The visual artist Luca Coclite and the movie-maker Mattia Epifani are in the middle of the developing of their project Et in terra Pacis, an experimental docufilm about the ex Immigration identification center Regina Pacis, located in the south of Salento.
Find all the updates of the work in progress at Et in terra Pacis.
Et in terra Pacis is a visual artwork conceived in the form of experimental docufilm. The docufilm tells three stories that have crossed from 1960 to today a symbolic place in the history of the Salento territory: the ex Immigration identification center Regina Pacis. An emblematic and metaphorical place, born in the 1960s as a summer colony for children, became the largest Italian cpt in 1998, then the center of judicial scandals for the violence suffered by the refugees and today it is a ruined ecomostro that is being prepared to become a five star resort.
Et in Terra Pacis is a project produced by Ramdom with the support of SIAE | Sillumina – Copia privata per i giovani, per la cultura e MIBACT.
The former reception center for Refugees Regina Pacis is located in the south east part of the Salento peninsula, on the Adriatic coast, in the seaside resort of San Foca. The building looks like a huge box of cement corroded by the wind of the tramontana and the sea breeze, a gray casermon in contrast to the maritime environment that surrounds it, a detention facility with sea view. Throughout its history, Regina Pacis, there have been many things. It was built in the late 1960s, designed to be a summer children’s colony in the Lecce province, the colony closes in the mid-1980s. In 1998 it became a refugee center, the largest in Italy, the c.p. closes in 2006. After ten years in ruins, today is preparing to be transformed into an extra luxury hotel.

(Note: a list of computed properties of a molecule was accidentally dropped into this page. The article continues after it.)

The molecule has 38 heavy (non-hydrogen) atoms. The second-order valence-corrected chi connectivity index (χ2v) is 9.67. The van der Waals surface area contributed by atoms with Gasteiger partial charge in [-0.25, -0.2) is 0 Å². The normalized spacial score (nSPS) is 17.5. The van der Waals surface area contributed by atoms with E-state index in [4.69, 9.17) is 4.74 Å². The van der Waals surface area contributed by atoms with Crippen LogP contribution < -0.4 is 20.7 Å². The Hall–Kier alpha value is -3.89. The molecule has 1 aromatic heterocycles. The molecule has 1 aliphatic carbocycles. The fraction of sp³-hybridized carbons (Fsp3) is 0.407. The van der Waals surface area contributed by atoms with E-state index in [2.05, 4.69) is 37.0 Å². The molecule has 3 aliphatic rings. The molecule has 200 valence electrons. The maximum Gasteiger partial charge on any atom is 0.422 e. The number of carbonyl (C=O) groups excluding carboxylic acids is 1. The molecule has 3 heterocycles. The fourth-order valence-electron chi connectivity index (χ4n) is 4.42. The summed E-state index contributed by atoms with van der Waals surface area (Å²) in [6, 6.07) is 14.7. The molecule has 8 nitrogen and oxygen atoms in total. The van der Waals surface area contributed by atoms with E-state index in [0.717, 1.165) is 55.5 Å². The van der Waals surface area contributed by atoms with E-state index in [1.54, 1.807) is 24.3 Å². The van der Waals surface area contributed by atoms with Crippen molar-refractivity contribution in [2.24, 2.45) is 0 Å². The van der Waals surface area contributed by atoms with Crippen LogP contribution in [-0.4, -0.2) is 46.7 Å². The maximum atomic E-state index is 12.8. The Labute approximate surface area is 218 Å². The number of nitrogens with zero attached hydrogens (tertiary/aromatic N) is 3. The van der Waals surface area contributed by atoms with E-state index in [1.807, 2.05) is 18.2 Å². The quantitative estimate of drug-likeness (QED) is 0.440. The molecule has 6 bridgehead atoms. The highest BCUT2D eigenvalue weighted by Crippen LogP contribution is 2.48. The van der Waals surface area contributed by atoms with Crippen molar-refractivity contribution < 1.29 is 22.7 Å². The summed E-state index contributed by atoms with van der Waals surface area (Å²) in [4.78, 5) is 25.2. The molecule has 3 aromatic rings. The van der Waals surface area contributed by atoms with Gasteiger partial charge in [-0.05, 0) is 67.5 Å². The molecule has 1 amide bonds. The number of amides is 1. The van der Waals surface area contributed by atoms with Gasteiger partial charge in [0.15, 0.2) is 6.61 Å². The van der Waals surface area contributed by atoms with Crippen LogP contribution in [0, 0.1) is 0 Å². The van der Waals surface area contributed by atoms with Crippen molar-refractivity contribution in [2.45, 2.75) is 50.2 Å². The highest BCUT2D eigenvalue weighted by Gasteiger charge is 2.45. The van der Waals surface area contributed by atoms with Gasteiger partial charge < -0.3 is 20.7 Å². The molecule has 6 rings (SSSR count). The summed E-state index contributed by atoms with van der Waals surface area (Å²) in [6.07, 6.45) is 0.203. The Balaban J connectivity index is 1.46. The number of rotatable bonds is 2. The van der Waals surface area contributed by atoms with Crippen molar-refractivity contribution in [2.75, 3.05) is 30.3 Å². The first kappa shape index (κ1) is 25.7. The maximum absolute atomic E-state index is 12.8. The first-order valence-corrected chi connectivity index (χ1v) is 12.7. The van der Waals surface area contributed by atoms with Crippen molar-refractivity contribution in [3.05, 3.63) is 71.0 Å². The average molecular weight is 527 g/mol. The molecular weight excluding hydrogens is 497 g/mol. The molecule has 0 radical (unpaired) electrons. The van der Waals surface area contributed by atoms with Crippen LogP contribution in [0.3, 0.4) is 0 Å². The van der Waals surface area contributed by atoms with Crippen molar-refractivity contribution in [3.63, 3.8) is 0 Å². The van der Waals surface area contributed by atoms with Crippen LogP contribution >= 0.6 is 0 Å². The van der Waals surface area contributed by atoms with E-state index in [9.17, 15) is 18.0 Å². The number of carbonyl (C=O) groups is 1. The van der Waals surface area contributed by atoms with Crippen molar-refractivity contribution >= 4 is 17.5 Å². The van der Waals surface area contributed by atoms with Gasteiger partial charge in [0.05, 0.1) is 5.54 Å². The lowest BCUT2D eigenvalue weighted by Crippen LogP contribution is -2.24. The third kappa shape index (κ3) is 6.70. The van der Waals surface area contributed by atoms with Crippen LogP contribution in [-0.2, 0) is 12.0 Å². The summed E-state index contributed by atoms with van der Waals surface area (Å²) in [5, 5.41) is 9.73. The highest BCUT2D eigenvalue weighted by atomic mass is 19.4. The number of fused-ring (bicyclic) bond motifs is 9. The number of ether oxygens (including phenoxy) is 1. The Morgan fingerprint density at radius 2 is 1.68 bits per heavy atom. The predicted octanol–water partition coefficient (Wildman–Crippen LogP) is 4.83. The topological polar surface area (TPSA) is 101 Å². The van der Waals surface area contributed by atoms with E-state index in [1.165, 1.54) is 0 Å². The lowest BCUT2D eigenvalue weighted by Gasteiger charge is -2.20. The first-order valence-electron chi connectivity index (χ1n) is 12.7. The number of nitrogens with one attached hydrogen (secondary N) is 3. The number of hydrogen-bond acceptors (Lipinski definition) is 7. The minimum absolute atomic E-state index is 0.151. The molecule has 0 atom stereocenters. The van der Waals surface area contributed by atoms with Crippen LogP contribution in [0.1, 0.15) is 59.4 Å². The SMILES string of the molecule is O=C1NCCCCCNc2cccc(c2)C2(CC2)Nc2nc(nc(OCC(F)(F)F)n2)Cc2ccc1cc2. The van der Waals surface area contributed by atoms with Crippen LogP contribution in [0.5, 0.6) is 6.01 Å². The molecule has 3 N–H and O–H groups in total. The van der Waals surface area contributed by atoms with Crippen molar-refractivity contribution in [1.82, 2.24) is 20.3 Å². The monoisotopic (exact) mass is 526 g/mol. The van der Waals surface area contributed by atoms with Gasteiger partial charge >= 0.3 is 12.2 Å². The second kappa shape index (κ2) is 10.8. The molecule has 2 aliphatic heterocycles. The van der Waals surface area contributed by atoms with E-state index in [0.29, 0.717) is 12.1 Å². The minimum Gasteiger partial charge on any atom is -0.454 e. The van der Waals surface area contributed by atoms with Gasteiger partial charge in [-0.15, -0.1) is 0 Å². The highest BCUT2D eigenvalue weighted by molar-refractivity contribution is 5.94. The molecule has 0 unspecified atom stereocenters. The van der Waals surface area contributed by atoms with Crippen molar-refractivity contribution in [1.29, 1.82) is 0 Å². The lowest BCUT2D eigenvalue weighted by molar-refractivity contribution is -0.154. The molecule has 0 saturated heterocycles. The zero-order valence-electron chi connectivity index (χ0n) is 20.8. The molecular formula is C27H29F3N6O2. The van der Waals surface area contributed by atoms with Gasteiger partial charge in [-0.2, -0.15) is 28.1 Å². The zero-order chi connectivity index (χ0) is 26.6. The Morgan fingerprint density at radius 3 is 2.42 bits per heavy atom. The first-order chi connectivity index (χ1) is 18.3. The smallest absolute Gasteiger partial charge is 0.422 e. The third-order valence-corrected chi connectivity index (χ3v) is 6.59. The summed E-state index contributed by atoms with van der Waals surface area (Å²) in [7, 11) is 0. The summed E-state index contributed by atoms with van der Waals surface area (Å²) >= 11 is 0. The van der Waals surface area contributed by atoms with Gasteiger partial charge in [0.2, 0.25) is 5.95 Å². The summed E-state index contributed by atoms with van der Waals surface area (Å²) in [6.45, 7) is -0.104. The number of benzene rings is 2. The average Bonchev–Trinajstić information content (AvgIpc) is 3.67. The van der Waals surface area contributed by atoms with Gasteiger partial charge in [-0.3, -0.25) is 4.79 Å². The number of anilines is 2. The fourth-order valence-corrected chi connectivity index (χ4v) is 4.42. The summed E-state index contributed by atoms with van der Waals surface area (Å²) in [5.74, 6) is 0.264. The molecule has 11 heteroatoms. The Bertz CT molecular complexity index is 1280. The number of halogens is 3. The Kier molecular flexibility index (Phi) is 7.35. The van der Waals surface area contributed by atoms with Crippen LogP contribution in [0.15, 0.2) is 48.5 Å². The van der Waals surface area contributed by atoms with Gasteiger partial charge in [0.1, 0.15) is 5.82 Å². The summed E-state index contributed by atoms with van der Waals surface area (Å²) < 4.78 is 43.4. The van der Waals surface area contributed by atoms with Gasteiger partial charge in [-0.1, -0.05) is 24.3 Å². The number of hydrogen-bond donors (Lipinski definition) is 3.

This place seems to embody itself with its history and that of men who have crossed and lived the history of the land of Salento with its transformations. A contradictory and frontier place that, like the Salentino territory, from 1960 to today, has experienced a deep metamorphosis marked by different moments and phases of its history: the era of tradition and the popular dimension (now lost), the years immigration (from the Balkans and North Africa) and the era of mass tourism.
Regina Pacis is a place of passage, a dwelling of temporary stories, a ‘transforming thing’ that camelically assumes in every age the form and function the present entrusts to it. As a modern cement fortress, the ‘place’ is traced back to the stories of women and men who have lived it, remaining in their concreteness indifferent to their destinies.